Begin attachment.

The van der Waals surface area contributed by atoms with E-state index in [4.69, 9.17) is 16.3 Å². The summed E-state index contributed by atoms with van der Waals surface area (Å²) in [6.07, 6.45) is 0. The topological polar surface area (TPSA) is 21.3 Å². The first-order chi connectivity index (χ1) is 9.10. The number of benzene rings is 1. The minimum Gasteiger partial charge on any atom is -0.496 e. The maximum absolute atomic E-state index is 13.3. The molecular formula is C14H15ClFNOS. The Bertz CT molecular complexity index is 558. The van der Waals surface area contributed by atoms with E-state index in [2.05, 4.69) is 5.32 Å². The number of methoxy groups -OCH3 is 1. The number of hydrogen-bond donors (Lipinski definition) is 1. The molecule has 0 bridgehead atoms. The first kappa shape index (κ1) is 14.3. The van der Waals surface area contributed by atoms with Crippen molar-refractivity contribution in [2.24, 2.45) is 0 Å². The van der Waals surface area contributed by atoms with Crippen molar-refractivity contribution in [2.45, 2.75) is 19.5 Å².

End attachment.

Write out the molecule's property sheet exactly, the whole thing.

The van der Waals surface area contributed by atoms with E-state index in [4.69, 9.17) is 16.3 Å². The summed E-state index contributed by atoms with van der Waals surface area (Å²) in [6.07, 6.45) is 0. The topological polar surface area (TPSA) is 21.3 Å². The first-order chi connectivity index (χ1) is 9.10. The number of benzene rings is 1. The minimum Gasteiger partial charge on any atom is -0.496 e. The maximum absolute atomic E-state index is 13.3. The molecular formula is C14H15ClFNOS. The Bertz CT molecular complexity index is 558. The van der Waals surface area contributed by atoms with E-state index in [2.05, 4.69) is 5.32 Å². The number of methoxy groups -OCH3 is 1. The number of hydrogen-bond donors (Lipinski definition) is 1. The molecule has 0 bridgehead atoms. The first kappa shape index (κ1) is 14.3. The van der Waals surface area contributed by atoms with Crippen molar-refractivity contribution in [2.24, 2.45) is 0 Å². The van der Waals surface area contributed by atoms with Crippen molar-refractivity contribution in [2.45, 2.75) is 19.5 Å².